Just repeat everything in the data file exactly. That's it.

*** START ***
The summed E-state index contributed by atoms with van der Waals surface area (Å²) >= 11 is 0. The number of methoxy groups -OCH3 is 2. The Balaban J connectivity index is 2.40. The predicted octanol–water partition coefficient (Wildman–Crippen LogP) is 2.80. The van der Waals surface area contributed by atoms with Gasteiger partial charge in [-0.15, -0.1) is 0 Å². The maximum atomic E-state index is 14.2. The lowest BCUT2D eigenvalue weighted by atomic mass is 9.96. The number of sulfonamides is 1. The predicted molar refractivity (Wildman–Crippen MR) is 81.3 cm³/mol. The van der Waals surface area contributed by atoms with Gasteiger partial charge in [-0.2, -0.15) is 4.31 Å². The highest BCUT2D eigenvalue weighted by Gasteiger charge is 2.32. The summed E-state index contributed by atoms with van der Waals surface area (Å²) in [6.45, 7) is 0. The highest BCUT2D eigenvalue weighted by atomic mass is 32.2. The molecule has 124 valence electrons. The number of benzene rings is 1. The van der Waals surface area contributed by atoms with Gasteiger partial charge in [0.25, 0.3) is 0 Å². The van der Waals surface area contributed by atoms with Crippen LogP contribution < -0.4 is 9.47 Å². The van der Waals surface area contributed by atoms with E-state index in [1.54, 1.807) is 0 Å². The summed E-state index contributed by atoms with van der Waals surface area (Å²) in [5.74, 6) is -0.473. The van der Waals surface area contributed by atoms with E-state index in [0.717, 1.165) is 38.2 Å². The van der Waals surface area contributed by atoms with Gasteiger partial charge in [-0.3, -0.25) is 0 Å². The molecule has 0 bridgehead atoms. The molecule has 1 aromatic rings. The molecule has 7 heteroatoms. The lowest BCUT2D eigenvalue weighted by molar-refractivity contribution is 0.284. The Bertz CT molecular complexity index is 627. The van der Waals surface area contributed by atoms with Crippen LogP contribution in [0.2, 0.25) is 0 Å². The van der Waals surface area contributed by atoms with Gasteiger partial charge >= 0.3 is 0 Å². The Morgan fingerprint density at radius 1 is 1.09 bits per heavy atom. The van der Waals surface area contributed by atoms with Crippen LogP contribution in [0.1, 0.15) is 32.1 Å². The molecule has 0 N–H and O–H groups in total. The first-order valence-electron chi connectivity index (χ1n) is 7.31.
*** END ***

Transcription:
The summed E-state index contributed by atoms with van der Waals surface area (Å²) >= 11 is 0. The number of methoxy groups -OCH3 is 2. The Balaban J connectivity index is 2.40. The predicted octanol–water partition coefficient (Wildman–Crippen LogP) is 2.80. The van der Waals surface area contributed by atoms with Gasteiger partial charge in [-0.15, -0.1) is 0 Å². The maximum atomic E-state index is 14.2. The lowest BCUT2D eigenvalue weighted by atomic mass is 9.96. The number of sulfonamides is 1. The predicted molar refractivity (Wildman–Crippen MR) is 81.3 cm³/mol. The van der Waals surface area contributed by atoms with Gasteiger partial charge in [-0.2, -0.15) is 4.31 Å². The highest BCUT2D eigenvalue weighted by Gasteiger charge is 2.32. The summed E-state index contributed by atoms with van der Waals surface area (Å²) in [6.45, 7) is 0. The highest BCUT2D eigenvalue weighted by atomic mass is 32.2. The molecule has 124 valence electrons. The number of benzene rings is 1. The van der Waals surface area contributed by atoms with Gasteiger partial charge in [0.25, 0.3) is 0 Å². The van der Waals surface area contributed by atoms with Crippen LogP contribution < -0.4 is 9.47 Å². The van der Waals surface area contributed by atoms with E-state index in [1.54, 1.807) is 0 Å². The summed E-state index contributed by atoms with van der Waals surface area (Å²) in [5.74, 6) is -0.473. The van der Waals surface area contributed by atoms with E-state index in [0.717, 1.165) is 38.2 Å². The van der Waals surface area contributed by atoms with Gasteiger partial charge in [-0.3, -0.25) is 0 Å². The molecule has 0 bridgehead atoms. The molecule has 1 aromatic rings. The molecule has 7 heteroatoms. The lowest BCUT2D eigenvalue weighted by molar-refractivity contribution is 0.284. The Bertz CT molecular complexity index is 627. The van der Waals surface area contributed by atoms with Crippen LogP contribution in [0.2, 0.25) is 0 Å². The van der Waals surface area contributed by atoms with Gasteiger partial charge >= 0.3 is 0 Å². The Morgan fingerprint density at radius 1 is 1.09 bits per heavy atom. The van der Waals surface area contributed by atoms with Crippen LogP contribution in [0.1, 0.15) is 32.1 Å². The molecule has 0 N–H and O–H groups in total. The first-order valence-electron chi connectivity index (χ1n) is 7.31.